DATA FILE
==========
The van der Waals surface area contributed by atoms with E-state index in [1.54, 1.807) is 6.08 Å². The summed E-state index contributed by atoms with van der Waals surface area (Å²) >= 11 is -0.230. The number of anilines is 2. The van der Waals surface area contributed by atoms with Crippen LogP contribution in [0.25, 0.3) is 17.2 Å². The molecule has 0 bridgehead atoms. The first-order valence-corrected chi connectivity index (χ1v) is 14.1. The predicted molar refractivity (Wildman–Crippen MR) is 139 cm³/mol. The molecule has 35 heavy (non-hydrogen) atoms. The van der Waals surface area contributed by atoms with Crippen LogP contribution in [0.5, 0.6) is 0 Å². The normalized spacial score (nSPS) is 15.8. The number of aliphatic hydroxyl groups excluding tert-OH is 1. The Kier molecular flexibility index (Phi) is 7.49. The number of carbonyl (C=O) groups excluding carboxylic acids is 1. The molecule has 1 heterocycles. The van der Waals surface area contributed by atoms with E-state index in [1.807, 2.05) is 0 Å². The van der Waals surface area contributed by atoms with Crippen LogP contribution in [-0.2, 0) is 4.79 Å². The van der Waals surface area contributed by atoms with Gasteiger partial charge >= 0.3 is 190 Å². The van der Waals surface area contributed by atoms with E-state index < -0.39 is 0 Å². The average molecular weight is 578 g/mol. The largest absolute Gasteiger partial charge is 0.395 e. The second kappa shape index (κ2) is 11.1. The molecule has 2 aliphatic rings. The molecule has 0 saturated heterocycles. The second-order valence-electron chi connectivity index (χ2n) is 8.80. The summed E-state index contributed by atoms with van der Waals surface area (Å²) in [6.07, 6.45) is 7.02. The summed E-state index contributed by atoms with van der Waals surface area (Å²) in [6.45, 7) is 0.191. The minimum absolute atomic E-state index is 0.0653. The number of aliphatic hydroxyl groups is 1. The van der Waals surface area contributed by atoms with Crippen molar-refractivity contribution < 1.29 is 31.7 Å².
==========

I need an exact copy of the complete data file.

The van der Waals surface area contributed by atoms with E-state index in [1.54, 1.807) is 6.08 Å². The summed E-state index contributed by atoms with van der Waals surface area (Å²) >= 11 is -0.230. The number of anilines is 2. The van der Waals surface area contributed by atoms with Crippen LogP contribution in [0.25, 0.3) is 17.2 Å². The molecule has 0 bridgehead atoms. The first-order valence-corrected chi connectivity index (χ1v) is 14.1. The predicted molar refractivity (Wildman–Crippen MR) is 139 cm³/mol. The molecule has 35 heavy (non-hydrogen) atoms. The van der Waals surface area contributed by atoms with Crippen LogP contribution in [0.5, 0.6) is 0 Å². The normalized spacial score (nSPS) is 15.8. The number of aliphatic hydroxyl groups excluding tert-OH is 1. The Kier molecular flexibility index (Phi) is 7.49. The number of carbonyl (C=O) groups excluding carboxylic acids is 1. The molecule has 1 heterocycles. The van der Waals surface area contributed by atoms with E-state index in [1.807, 2.05) is 0 Å². The van der Waals surface area contributed by atoms with Crippen LogP contribution in [-0.2, 0) is 4.79 Å². The van der Waals surface area contributed by atoms with Gasteiger partial charge >= 0.3 is 190 Å². The van der Waals surface area contributed by atoms with E-state index < -0.39 is 0 Å². The average molecular weight is 578 g/mol. The largest absolute Gasteiger partial charge is 0.395 e. The second kappa shape index (κ2) is 11.1. The molecule has 2 aliphatic rings. The molecule has 0 saturated heterocycles. The second-order valence-electron chi connectivity index (χ2n) is 8.80. The summed E-state index contributed by atoms with van der Waals surface area (Å²) in [6.07, 6.45) is 7.02. The summed E-state index contributed by atoms with van der Waals surface area (Å²) in [6.45, 7) is 0.191. The minimum absolute atomic E-state index is 0.0653. The number of aliphatic hydroxyl groups is 1. The van der Waals surface area contributed by atoms with Crippen molar-refractivity contribution < 1.29 is 31.7 Å².